In the state of Texas, a criminal case typically follows these steps:
A person can be arrested by a law enforcement officer if the officer has probable cause to believe that the person has committed a crime. The person will be taken into custody and transported to a jail.
Once the person is at the jail, they will be booked, which involves processing their personal information and taking their photograph and fingerprints.
The person may be eligible for bail, which is an amount of money that must be paid in order to secure their release from jail until their court date. The amount of bail is determined by a bail schedule, which takes into account the severity of the crime and the person’s criminal history.
The person will have an initial appearance before a judge, during which the judge will inform the person of the charges against them and their constitutional rights. The judge will also determine whether the person is eligible for bail and, if so, what the amount of bail will be.
The person will be arraigned, which is a formal reading of the charges against them in court. The person will enter a plea of guilty, not guilty, or no contest.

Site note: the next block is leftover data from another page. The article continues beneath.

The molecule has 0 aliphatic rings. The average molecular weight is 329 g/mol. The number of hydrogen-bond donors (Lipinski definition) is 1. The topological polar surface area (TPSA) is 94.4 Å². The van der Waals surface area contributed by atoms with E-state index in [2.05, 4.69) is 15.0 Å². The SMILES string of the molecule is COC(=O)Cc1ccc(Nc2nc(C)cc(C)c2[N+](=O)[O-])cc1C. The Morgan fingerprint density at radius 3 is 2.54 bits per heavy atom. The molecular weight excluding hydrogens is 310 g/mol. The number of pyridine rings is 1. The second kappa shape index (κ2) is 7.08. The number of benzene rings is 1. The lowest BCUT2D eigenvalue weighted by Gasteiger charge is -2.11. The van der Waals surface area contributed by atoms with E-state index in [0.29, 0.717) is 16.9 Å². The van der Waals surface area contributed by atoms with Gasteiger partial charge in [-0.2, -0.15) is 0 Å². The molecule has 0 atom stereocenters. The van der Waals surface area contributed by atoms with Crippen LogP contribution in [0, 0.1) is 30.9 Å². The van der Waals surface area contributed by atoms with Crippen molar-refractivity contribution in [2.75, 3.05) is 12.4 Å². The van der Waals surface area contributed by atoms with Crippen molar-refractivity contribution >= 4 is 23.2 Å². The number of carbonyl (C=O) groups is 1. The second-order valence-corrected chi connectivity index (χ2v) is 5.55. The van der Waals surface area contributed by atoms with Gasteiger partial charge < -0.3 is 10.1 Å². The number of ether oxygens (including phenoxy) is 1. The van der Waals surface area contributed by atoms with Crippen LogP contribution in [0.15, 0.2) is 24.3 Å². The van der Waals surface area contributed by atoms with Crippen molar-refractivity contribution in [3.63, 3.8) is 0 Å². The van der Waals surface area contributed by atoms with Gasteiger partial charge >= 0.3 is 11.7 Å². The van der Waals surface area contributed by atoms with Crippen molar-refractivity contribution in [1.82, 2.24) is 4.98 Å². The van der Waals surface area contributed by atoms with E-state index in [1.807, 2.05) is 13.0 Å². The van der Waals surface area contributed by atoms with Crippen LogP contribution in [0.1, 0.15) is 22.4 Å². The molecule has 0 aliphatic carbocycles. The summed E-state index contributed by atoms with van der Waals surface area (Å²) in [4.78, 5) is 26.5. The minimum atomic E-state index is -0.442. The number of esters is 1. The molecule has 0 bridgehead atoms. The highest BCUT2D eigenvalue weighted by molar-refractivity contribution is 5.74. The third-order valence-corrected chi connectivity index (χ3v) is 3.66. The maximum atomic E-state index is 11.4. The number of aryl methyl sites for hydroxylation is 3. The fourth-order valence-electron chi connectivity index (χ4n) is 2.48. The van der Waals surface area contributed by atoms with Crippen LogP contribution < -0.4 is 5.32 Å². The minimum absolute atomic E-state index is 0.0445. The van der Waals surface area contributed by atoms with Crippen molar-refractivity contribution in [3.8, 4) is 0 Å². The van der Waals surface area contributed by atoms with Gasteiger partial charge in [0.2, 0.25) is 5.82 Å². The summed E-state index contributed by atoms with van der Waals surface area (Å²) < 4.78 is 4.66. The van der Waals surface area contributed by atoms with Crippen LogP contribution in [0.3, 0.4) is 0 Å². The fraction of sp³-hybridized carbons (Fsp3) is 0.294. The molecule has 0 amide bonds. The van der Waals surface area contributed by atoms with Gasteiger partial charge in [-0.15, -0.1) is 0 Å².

There may be several pretrial hearings in which the judge and the attorneys discuss the details of the case and any potential plea bargains or other resolution options.
If the case goes to trial, the prosecution and the defense will present their cases to a jury, which will decide the person’s guilt or innocence.
If the person is found guilty, the judge will pronounce their sentence, which may include fines, probation, or imprisonment.
If the State has committed reversible error, violation of Brady/Morton, any violations of the defendant’s constitutional rights then an appeal to address these issues could be filed. This could result in a retrial or other forms of relief.
It’s important to note that this is a general overview of the steps in a criminal case and that the specific process may vary depending on the circumstances of the case.